My middle school colleagues, especially Mike Kaufman and I, recently decided to revamp student-led conferences (again!). This quarter, we introduced technology and changed the overall focus of the meeting.
Our school became fully BYOD (Bring Your Own Device) this year so we decided to have the students showcase their growing proficiency in academic technology by involving their devices. So, rather than showing paper report cards or hardcopies of work samples, students delivered a Google Presentation containing things like:
- Photos of their home workspace
- A photo of the inside of their locker
- A graph of their grades throughout the year
- Photos/screen captures of work samples
- Photos/screen captures of their agenda/Google Calendar pages
- Videos and other multimedia products they created
- Screen captures of their Google work folders and the contents
I even encouraged students to customize the presentation template and really make it reflect who they are. For instance, students included images of their highlights of the year (pics with friends, etc.).
The other change we made was to the overall focus of the parent-student meeting. Rather than focusing solely on results (grades, work), we put the emphasis on process. So, work samples and grades listed above had to be accompanied by in-depth reflections. For instance, the presentation challenged students to reflect and discuss the following:
- What preparation do you undergo before starting a particular assignment?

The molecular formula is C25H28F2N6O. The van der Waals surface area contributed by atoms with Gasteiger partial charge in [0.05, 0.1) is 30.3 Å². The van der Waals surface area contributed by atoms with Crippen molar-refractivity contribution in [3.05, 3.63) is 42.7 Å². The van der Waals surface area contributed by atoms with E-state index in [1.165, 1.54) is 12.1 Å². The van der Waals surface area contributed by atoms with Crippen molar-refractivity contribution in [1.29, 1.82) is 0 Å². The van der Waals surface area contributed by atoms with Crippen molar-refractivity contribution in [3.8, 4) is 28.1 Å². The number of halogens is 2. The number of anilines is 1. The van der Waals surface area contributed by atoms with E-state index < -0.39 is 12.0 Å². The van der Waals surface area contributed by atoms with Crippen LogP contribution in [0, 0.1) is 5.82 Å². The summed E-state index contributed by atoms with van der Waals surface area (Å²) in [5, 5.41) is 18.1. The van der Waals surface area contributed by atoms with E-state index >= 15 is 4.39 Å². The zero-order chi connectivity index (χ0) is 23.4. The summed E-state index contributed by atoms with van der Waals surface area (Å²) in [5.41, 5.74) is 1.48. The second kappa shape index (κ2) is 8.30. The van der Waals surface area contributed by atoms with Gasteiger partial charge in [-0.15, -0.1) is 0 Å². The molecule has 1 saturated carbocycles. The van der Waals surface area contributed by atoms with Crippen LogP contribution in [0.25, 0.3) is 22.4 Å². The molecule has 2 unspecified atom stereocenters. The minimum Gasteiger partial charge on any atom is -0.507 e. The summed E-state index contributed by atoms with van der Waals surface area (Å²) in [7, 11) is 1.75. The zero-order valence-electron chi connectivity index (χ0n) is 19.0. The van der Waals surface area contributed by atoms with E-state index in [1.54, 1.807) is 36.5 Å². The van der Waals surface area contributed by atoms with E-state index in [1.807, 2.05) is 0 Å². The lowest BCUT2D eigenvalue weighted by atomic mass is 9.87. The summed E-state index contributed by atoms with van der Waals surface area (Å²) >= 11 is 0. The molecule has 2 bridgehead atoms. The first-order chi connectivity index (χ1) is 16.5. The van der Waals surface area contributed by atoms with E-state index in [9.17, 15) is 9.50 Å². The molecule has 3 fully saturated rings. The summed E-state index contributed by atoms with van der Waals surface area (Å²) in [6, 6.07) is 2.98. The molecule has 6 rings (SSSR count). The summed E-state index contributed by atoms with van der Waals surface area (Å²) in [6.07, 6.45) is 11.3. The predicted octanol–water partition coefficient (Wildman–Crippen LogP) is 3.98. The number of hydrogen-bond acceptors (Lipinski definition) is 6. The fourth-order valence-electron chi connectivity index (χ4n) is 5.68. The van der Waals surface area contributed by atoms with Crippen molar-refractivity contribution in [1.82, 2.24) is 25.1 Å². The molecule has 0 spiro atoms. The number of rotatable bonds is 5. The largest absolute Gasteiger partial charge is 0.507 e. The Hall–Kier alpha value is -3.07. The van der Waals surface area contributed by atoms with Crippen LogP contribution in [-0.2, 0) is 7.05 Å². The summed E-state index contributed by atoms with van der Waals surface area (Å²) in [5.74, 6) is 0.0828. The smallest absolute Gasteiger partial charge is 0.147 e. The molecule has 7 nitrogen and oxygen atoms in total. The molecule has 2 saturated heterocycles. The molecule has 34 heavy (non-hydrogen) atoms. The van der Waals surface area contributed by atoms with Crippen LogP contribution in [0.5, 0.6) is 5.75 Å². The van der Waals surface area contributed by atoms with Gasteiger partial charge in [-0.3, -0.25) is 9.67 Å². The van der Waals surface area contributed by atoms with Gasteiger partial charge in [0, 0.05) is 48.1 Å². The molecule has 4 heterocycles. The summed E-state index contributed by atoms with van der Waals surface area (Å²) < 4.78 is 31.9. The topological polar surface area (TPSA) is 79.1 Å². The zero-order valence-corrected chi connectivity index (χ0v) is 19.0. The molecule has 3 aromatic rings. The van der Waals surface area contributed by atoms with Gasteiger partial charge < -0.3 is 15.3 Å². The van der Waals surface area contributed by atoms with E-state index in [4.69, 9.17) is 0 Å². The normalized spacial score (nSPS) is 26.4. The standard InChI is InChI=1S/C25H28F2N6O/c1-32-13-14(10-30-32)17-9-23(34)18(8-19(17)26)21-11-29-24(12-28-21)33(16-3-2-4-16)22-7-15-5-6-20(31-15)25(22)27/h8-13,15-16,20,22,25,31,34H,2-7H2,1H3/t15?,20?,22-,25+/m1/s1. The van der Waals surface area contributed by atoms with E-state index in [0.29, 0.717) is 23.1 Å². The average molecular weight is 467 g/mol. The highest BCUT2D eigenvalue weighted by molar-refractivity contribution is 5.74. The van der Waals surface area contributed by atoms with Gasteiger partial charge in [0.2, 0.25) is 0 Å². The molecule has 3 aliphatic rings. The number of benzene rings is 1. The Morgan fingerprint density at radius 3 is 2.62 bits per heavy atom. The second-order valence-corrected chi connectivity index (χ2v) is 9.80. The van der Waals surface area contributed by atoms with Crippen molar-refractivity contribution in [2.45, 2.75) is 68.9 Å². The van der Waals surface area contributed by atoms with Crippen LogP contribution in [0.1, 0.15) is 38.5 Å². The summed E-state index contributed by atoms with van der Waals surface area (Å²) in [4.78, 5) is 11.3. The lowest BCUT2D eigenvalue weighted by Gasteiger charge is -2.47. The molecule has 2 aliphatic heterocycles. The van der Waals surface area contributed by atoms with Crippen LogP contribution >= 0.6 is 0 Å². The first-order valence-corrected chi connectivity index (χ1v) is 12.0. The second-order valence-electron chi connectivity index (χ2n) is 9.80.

- How did you arrive at particular conclusions?
- Describe a time when you got stuck or were unsure how to proceed. What did you do?
- Outline your test-preparation strategies.
- If you could do it again, what would you do differently? Why?
- What are you most proud of? Why?
And, because the students I teach are in 8th grade, I included questions about the challenges ahead, such as Do you feel ready for High School? Or, What are you most nervous about?
Our conferences became a truly collaborative event as we invited colleagues from other disciplines to come in and talk to the students about particular presentation sections. For instance, when developing the graphs outlining their grades throughout the year, we invited math teacher Tim Kennedy in to show students how to use Google Sheets to organize the data and produce the graphs.
We tend to revise our conference process every year (and often during the school year). The changes drive some people crazy, but I remind my colleagues that the objective is to create a useful and effective experience for parents and students.
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